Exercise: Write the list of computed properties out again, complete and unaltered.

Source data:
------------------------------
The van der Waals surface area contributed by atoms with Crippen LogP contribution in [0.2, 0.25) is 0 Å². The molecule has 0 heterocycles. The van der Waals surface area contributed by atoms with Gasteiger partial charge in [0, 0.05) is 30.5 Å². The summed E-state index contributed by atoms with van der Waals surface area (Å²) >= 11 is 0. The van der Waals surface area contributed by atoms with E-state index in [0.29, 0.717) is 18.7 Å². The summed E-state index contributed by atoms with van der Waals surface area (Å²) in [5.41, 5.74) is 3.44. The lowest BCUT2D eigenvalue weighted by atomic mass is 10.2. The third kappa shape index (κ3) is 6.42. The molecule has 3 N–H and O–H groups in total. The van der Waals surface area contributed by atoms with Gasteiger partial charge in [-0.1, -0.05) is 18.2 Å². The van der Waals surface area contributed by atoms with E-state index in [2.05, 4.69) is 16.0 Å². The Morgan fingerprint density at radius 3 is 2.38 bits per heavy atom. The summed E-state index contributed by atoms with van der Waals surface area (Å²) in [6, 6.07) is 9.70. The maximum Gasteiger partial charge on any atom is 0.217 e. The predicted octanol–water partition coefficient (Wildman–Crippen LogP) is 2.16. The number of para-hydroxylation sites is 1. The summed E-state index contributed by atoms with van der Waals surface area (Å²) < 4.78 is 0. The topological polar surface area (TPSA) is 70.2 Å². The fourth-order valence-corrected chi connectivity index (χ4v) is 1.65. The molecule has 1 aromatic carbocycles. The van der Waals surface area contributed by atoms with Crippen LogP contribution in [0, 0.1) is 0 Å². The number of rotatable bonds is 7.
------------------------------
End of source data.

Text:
The van der Waals surface area contributed by atoms with Crippen LogP contribution in [0.2, 0.25) is 0 Å². The molecule has 0 heterocycles. The van der Waals surface area contributed by atoms with Gasteiger partial charge in [0, 0.05) is 30.5 Å². The summed E-state index contributed by atoms with van der Waals surface area (Å²) >= 11 is 0. The van der Waals surface area contributed by atoms with E-state index in [0.29, 0.717) is 18.7 Å². The summed E-state index contributed by atoms with van der Waals surface area (Å²) in [5.41, 5.74) is 3.44. The lowest BCUT2D eigenvalue weighted by atomic mass is 10.2. The third kappa shape index (κ3) is 6.42. The molecule has 3 N–H and O–H groups in total. The van der Waals surface area contributed by atoms with Gasteiger partial charge in [-0.1, -0.05) is 18.2 Å². The van der Waals surface area contributed by atoms with E-state index in [2.05, 4.69) is 16.0 Å². The Morgan fingerprint density at radius 3 is 2.38 bits per heavy atom. The summed E-state index contributed by atoms with van der Waals surface area (Å²) in [6, 6.07) is 9.70. The maximum Gasteiger partial charge on any atom is 0.217 e. The predicted octanol–water partition coefficient (Wildman–Crippen LogP) is 2.16. The number of para-hydroxylation sites is 1. The summed E-state index contributed by atoms with van der Waals surface area (Å²) < 4.78 is 0. The topological polar surface area (TPSA) is 70.2 Å². The fourth-order valence-corrected chi connectivity index (χ4v) is 1.65. The molecule has 1 aromatic carbocycles. The van der Waals surface area contributed by atoms with Crippen LogP contribution in [0, 0.1) is 0 Å². The number of rotatable bonds is 7.